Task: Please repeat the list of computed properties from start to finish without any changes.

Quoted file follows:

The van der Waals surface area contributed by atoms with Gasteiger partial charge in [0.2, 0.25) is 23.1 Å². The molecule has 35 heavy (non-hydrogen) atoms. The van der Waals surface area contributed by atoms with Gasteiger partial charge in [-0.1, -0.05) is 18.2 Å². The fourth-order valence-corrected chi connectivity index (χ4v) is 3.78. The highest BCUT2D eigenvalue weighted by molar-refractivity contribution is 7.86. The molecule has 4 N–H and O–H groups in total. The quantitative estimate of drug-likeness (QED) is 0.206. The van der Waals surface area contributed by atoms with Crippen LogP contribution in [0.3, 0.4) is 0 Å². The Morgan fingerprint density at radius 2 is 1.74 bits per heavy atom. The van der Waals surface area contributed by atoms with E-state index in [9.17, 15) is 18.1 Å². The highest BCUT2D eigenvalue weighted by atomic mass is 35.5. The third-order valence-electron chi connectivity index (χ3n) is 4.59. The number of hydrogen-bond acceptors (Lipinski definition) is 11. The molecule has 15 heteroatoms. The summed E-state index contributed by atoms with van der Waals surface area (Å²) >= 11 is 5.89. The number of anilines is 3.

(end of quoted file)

The van der Waals surface area contributed by atoms with Gasteiger partial charge in [0.2, 0.25) is 23.1 Å². The molecule has 35 heavy (non-hydrogen) atoms. The van der Waals surface area contributed by atoms with Gasteiger partial charge in [-0.1, -0.05) is 18.2 Å². The fourth-order valence-corrected chi connectivity index (χ4v) is 3.78. The highest BCUT2D eigenvalue weighted by molar-refractivity contribution is 7.86. The molecule has 4 N–H and O–H groups in total. The quantitative estimate of drug-likeness (QED) is 0.206. The van der Waals surface area contributed by atoms with Crippen LogP contribution in [0.3, 0.4) is 0 Å². The Morgan fingerprint density at radius 2 is 1.74 bits per heavy atom. The van der Waals surface area contributed by atoms with E-state index in [9.17, 15) is 18.1 Å². The highest BCUT2D eigenvalue weighted by atomic mass is 35.5. The third-order valence-electron chi connectivity index (χ3n) is 4.59. The number of hydrogen-bond acceptors (Lipinski definition) is 11. The molecule has 15 heteroatoms. The summed E-state index contributed by atoms with van der Waals surface area (Å²) >= 11 is 5.89. The number of anilines is 3.